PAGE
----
7. The antenna arrangement of claim 3, wherein the plasma frequency of said dielectric is below an operating frequency of said microwave antenna structure.
8. The antenna arrangement of claim 3, wherein said dielectric has fine wires coated with a non-linear magnetic material.
Description
BACKGROUND OF THE INVENTION

This invention relates to an antenna arrangement, and is particularly concerned with microwave antenna arrangements.

SUMMARY OF THE INVENTION

According to this invention, a microwave antenna arrangement comprises a microwave antenna structure characterized by a fine wire dielectric positioned in front of said microwave antenna structure so that microwaves transmitted or received by said antenna structure pass through said dielectric, which has a dielectric constant of less than unity at microwave frequencies and a plasma frequency below that of said microwaves.

By a fine wire dielectric it is meant an array of thin elongate electrical conductors which exhibits a dielectric constant of less than unity below a plasma frequency. It has been shown that a fine wire dielectric behaves like a low density plasma of very heavy charged particles with a plasma frequency in the GHz range, see “Low frequency plasmons in thin-wire structures” by J. B. Pendry, A. J. Holden, D. J. Robbins and W. J. Stewart, J Phys: Condensed Matter 10 (1998) 4785-4809.

The combination of the fine wire dielectric and the antenna structure enables the operation and performance of the antenna to be modified in various ways. By arranging that the dielectric constant is between zero and unity over the operational frequency band of the antenna structure, the apparent size or aperture of a radiating or receiving antenna element is increased, thereby permitting a physically narrower radiation beam to be produced resulting in an enhanced performance.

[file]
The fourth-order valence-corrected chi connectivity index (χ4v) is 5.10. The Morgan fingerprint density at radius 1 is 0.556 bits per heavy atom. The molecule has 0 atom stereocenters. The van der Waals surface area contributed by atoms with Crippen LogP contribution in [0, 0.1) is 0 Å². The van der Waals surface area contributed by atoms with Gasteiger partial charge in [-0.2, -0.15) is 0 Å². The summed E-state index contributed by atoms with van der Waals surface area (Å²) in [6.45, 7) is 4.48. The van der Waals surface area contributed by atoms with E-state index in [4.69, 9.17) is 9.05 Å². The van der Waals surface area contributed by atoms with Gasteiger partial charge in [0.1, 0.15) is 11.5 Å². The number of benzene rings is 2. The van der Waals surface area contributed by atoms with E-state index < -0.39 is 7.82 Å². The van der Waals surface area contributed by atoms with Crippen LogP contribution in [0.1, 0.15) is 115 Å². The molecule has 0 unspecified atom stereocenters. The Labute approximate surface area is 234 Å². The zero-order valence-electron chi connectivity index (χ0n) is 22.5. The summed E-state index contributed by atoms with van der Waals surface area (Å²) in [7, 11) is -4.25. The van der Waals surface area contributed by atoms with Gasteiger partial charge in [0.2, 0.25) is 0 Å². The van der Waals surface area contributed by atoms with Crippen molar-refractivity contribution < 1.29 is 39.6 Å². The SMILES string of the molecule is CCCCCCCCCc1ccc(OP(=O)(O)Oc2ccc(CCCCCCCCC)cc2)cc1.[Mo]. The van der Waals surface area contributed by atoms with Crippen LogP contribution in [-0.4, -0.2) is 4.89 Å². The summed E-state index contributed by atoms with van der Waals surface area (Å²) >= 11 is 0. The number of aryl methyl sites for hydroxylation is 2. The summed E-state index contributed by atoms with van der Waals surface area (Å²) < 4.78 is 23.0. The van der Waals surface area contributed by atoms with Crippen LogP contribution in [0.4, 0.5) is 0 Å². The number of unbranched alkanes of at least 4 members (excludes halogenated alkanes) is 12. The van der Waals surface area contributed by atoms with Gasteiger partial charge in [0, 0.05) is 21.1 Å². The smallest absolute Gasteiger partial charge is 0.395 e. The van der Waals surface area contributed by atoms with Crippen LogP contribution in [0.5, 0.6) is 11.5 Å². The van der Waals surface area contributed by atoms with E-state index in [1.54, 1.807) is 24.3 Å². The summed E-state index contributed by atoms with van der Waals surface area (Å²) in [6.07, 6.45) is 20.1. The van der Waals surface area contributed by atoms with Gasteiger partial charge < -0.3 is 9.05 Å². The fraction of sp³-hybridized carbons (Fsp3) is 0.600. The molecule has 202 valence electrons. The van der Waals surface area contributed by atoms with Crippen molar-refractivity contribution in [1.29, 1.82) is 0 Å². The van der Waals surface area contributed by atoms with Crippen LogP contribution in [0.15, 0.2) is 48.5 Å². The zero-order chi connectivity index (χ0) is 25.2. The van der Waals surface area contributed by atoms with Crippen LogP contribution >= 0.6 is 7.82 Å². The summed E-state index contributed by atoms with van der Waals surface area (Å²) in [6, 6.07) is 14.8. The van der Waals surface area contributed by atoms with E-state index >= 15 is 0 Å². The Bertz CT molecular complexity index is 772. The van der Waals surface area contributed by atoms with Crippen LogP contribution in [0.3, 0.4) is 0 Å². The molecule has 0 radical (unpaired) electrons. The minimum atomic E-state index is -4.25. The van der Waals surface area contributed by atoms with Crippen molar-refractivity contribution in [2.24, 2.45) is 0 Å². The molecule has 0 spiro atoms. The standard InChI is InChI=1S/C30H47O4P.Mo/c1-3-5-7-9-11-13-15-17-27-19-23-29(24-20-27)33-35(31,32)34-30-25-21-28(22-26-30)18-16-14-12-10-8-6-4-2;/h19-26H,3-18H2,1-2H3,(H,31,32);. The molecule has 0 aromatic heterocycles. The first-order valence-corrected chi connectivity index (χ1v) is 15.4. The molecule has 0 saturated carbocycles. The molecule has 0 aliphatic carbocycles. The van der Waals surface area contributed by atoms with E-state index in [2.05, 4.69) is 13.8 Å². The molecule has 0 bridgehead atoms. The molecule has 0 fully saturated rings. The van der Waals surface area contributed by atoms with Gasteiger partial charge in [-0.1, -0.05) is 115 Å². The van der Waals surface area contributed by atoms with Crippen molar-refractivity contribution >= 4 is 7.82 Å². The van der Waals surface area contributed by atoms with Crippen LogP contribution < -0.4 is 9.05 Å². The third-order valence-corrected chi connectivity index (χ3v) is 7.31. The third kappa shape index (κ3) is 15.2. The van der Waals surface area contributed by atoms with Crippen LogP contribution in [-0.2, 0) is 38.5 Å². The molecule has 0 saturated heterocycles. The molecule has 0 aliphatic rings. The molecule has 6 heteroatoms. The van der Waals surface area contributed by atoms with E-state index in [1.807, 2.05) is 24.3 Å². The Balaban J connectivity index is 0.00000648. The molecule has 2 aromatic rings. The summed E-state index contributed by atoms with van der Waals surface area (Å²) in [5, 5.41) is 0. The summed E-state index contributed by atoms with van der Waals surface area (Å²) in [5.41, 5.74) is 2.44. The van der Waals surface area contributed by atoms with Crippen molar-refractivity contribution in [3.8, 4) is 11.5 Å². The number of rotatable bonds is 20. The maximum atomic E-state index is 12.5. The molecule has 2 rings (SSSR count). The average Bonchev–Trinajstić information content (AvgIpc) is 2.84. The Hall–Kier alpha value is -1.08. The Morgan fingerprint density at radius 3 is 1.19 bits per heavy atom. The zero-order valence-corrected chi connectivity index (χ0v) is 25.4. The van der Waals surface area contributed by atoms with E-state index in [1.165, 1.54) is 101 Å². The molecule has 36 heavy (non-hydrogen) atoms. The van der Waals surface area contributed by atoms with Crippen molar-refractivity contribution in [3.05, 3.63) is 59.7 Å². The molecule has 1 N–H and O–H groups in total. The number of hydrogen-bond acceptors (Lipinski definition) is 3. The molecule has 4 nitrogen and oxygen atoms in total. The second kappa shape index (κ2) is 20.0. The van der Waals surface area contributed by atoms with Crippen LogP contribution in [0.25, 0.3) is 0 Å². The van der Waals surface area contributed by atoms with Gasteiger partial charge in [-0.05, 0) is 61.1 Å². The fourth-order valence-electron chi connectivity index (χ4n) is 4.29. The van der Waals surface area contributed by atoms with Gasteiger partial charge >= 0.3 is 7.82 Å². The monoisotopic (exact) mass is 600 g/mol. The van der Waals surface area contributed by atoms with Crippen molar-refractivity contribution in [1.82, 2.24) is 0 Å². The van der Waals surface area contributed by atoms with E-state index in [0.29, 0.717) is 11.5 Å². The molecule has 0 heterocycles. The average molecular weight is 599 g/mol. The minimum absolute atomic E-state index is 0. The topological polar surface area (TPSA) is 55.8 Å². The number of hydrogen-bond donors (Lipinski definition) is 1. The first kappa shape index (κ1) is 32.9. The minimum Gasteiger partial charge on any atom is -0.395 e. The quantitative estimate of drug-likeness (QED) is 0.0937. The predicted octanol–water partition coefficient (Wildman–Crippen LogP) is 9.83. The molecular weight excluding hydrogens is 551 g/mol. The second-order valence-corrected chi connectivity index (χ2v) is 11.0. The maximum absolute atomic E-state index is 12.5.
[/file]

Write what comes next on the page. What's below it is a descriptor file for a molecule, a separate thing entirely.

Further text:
The fine wire dielectric may take various forms. For ease of manufacture, it is preferred that it consists of a plurality of spaced apart planes, with parallel fine wires lying in each plane, and with the direction of the wires alternating by 90° for successive planes. Alternatively, the fine wires can comprise a mesh in which two sets of parallel wires lie in a common plane so as to interconnect at their crossing points, and furthermore the fine wire dielectric can take the form of a three-dimensional structure, by providing an array of wires at right angles to the planes of these two sets, thereby forming a three-dimensional lattice. Instead, the dielectric can comprise short individual wires at right angles to the plane of the dielectric, so that it has a “hairbrush” like structure.

The use of the invention permits an antenna arrangement to be constructed in which antenna structures having different operational frequencies physically overlap. For example, an outer, lower frequency antenna structure can be transmissive of higher frequencies received or transmitted by a high frequency antenna mounted behind it. In this case, the dielectric constant is arranged to have a negative value in the low frequency band, so that the dielectric is non-transmissive of the lower frequencies.